Zoom are the masters of the digital recorder, and the Zoom H6 is currently their marquee model.

We’ve been using the H4 and H5 recorders for a few years here at The Podcast Host, and both are superb bits of kit.

But we treated ourselves to an early Christmas present in the shape of the H6, and I’d been looking forward to getting a good look at it.

I’ve heard enough glowing reviews of the H6 from well respected podcasters and audio engineers to know that there’s no doubt over its quality.

So, in this review, we’ll go over what makes it such a good recorder. But we’ll also look at the reasons why it might be overkill for some podcasters, depending on their own individual requirements.

Zoom H6 with MS CapsuleWhat is the Zoom H6?

The Zoom H6 is basically a complete recording studio that fits in the palm of your hand.

It’s a portable digital recorder that can be used to capture top quality audio recordings, either directly onto the device itself, or into your computer’s audio recording and editing software.

In the Box

The Zoom H6 comes with a few items as standard.

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  • 2 detachable mic capsules (X/Y and M/S)
  • 4 AA batteries.
  • 2GB SD card
  • USB cable
  • Durable Carry Case
  • Sponge Windscreen
  • Cubase Installation DVD

Record up to 6 Tracks Independently

The H4 and H5 were ‘four track’ recorders, but the H6 boasts an incredible six tracks.

In short, this means you can run six external mics into the H6 and record six independent audio tracks simultaneously.

If you find yourself working with multiple guests or roundtable episodes locally then this can be a huge upgrade in the control you’ll have over your recording and editing sessions.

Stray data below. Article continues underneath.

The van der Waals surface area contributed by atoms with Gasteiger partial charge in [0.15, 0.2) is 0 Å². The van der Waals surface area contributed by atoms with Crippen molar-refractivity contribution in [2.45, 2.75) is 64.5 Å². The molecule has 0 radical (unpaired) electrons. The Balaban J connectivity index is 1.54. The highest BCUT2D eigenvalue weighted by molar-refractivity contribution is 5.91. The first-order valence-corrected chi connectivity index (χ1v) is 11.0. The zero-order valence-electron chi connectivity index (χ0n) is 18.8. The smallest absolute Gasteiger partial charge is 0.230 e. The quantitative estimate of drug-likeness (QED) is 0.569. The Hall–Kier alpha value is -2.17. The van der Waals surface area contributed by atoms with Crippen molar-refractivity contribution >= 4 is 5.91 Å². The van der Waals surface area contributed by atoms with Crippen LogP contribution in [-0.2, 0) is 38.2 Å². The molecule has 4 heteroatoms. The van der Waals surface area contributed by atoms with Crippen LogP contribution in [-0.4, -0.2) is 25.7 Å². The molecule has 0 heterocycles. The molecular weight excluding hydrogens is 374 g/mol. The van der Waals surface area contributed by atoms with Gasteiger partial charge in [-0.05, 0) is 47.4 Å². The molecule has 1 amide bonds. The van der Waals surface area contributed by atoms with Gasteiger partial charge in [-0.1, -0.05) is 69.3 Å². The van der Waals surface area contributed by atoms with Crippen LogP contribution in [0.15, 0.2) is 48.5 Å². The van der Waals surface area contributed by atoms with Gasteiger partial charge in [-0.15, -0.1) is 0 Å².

Many audio dramatists swear by the H6 too for this same reason. Show’s entire casts can be recorded independently without anyone having to share a track, vastly increasing control during the recording, and in post-production.

Zoom H6 into Adobe AuditionThe Zoom H6 as an Audio Interface

Though you don’t need a computer to record with the Zoom H6, it can also be used as a USB audio interface.

This means you can record directly into your computer’s DAW (Digital Audio Workstation) with multiple microphones.

Though the H6 has a nice little display window on it, many podcasters still prefer to monitor recordings on a bigger screen in a waveform view. This makes it much easier to see that everything is okay at-a-glance.

Whether or not you’ll be able to record each mic independently into your computer depends on which DAW you’re using.

But this is doable with pro-level programs like Cubase (included), and Adobe Audition (pictured). You just need to install the H6 drivers from the Zoom website beforehand if you’re working on a PC.

Features

The H6 is a powerful and versatile recorder, but that doesn’t mean it’s particularly complicated to use. Anyone who’s used a Zoom recorder before, or is at an intermediate level in using audio gear will be able to find their way around it straight out the box.

Inputs

There’s 4 ‘combo’ jacks on the main body of the recorder that take XLR or 1/4″ connections.

These can be independently controlled on the front of the recorder. Each has its own on/off button, gain dial, and PAD switch for handling high signals.

There’s an additional 3.5mm jack on the Stereo X/Y capsule. You could use this to add 2 lavalier mics to your multitrack session via a stereo splitter.

Zoom CapsulesMic Capsules

There’s two different detachable mic capsules included with the H6 as standard.

The Stereo X/Y mic – which is actually 2 mics. These “allow your recording to cover a wide area yet still capture a strong centre image”. If you don’t have any external mics, you’d still be able to capture great interviews on location with this capsule, particularly in places with a nice background ambience.